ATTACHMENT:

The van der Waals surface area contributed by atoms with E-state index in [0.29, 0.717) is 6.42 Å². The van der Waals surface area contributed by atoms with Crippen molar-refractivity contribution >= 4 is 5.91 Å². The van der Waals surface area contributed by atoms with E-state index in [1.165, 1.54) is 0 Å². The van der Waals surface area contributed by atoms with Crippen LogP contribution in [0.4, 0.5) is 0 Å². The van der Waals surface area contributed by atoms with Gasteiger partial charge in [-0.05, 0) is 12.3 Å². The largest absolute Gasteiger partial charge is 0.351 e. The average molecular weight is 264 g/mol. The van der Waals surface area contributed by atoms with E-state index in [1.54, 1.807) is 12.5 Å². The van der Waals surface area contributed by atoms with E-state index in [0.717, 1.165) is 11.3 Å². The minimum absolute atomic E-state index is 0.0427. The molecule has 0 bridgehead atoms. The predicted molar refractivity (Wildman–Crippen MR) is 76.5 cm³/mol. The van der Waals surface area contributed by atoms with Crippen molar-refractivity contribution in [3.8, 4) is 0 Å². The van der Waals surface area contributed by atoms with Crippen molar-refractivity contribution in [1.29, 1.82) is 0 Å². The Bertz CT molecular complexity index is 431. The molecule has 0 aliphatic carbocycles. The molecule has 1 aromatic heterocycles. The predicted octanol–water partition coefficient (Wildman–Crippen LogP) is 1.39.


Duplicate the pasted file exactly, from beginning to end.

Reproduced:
The van der Waals surface area contributed by atoms with E-state index in [0.29, 0.717) is 6.42 Å². The van der Waals surface area contributed by atoms with Crippen molar-refractivity contribution >= 4 is 5.91 Å². The van der Waals surface area contributed by atoms with E-state index in [1.165, 1.54) is 0 Å². The van der Waals surface area contributed by atoms with Crippen LogP contribution in [0.4, 0.5) is 0 Å². The van der Waals surface area contributed by atoms with Gasteiger partial charge in [-0.05, 0) is 12.3 Å². The largest absolute Gasteiger partial charge is 0.351 e. The average molecular weight is 264 g/mol. The van der Waals surface area contributed by atoms with E-state index in [1.54, 1.807) is 12.5 Å². The van der Waals surface area contributed by atoms with E-state index in [0.717, 1.165) is 11.3 Å². The minimum absolute atomic E-state index is 0.0427. The molecule has 0 bridgehead atoms. The predicted molar refractivity (Wildman–Crippen MR) is 76.5 cm³/mol. The van der Waals surface area contributed by atoms with Crippen molar-refractivity contribution in [3.8, 4) is 0 Å². The van der Waals surface area contributed by atoms with Crippen molar-refractivity contribution in [1.29, 1.82) is 0 Å². The Bertz CT molecular complexity index is 431. The molecule has 0 aliphatic carbocycles. The molecule has 1 aromatic heterocycles. The predicted octanol–water partition coefficient (Wildman–Crippen LogP) is 1.39.